I follow the Escalade at a mean distance of thirty yards, due southwest down identical county roads. Annabelle Morrissey. I can’t help thinking this is a dead end, some bit of cyber trickery. What the hell was it Rousseau was saying yesterday about “onion routers?” Hard to believe just an hour and a half ago I was sitting across from my ex-wife in a truck stop diner. Hard to believe any of this is happening. Toto, we’re not in Judson Bottom anymore. This is the Gaza Strip. This is fucking Mogadishu.
Before long, I spot JBPD cruisers in my wing mirror. They tail us into the unincorporated town of Adell, one of a series of forgettable hamlets strewing the region, more oases than actual townships. Machinery accidents, bar fights, black-eyed wives and illegitimate bastards: this used to be the high-water mark of crises. Even though Judson Bottom has demonstrably gone topsy-turvy, I remain skeptical that the cancer has already metastasized to Adell.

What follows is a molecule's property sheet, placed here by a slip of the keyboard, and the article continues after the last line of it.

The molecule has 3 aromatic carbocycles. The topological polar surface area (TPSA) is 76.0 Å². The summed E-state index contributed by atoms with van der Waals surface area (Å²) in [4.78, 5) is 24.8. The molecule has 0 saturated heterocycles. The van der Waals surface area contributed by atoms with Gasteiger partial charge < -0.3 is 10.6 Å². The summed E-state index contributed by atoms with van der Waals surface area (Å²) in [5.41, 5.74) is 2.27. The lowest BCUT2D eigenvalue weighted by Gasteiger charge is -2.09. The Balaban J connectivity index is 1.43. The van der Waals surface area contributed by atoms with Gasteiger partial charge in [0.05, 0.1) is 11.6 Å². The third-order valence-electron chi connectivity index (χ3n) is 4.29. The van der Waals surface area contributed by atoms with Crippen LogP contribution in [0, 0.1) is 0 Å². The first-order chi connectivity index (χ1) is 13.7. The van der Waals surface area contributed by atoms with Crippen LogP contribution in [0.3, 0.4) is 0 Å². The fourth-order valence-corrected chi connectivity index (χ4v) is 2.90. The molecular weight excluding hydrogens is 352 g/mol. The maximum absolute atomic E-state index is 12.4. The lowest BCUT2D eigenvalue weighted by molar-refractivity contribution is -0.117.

We pass a banner attached to the fencing of a baseball diamond. It heralds the 45th annual corn roast. We pass a small wedding party taking photographs in the parking lot of a Presbyterian church. We pass a trailer of fresh sweet corn being sold via the honor system at two dollars a bag. I’m vaguely certain the mayor of Adell is an ear of corn. What few heads are present turn at the sight of us, puzzled by this impromptu, candyless parade.